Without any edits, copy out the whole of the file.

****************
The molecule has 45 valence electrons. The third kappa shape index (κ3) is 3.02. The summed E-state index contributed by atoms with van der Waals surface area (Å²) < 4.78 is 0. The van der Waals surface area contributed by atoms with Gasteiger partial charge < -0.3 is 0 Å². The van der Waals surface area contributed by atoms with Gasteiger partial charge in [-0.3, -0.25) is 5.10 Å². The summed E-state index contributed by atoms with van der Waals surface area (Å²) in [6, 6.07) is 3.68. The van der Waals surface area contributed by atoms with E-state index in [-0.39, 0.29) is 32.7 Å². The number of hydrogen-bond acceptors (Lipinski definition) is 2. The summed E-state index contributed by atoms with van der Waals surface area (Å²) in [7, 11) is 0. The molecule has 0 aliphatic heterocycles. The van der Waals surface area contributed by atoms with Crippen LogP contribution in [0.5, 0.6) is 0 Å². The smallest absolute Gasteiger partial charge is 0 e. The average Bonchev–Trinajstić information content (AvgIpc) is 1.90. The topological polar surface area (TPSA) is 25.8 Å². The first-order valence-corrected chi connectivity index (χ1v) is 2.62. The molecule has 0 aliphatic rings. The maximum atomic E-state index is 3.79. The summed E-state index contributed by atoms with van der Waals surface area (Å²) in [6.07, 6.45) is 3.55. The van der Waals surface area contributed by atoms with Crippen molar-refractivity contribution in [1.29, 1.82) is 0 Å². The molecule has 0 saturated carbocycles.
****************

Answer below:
The molecule has 45 valence electrons. The third kappa shape index (κ3) is 3.02. The summed E-state index contributed by atoms with van der Waals surface area (Å²) < 4.78 is 0. The van der Waals surface area contributed by atoms with Gasteiger partial charge < -0.3 is 0 Å². The van der Waals surface area contributed by atoms with Gasteiger partial charge in [-0.3, -0.25) is 5.10 Å². The summed E-state index contributed by atoms with van der Waals surface area (Å²) in [6, 6.07) is 3.68. The van der Waals surface area contributed by atoms with E-state index in [-0.39, 0.29) is 32.7 Å². The number of hydrogen-bond acceptors (Lipinski definition) is 2. The summed E-state index contributed by atoms with van der Waals surface area (Å²) in [7, 11) is 0. The molecule has 0 aliphatic heterocycles. The van der Waals surface area contributed by atoms with Crippen LogP contribution in [0.5, 0.6) is 0 Å². The smallest absolute Gasteiger partial charge is 0 e. The average Bonchev–Trinajstić information content (AvgIpc) is 1.90. The topological polar surface area (TPSA) is 25.8 Å². The first-order valence-corrected chi connectivity index (χ1v) is 2.62. The molecule has 0 aliphatic rings. The maximum atomic E-state index is 3.79. The summed E-state index contributed by atoms with van der Waals surface area (Å²) in [6.07, 6.45) is 3.55. The van der Waals surface area contributed by atoms with Crippen molar-refractivity contribution in [1.29, 1.82) is 0 Å². The molecule has 0 saturated carbocycles.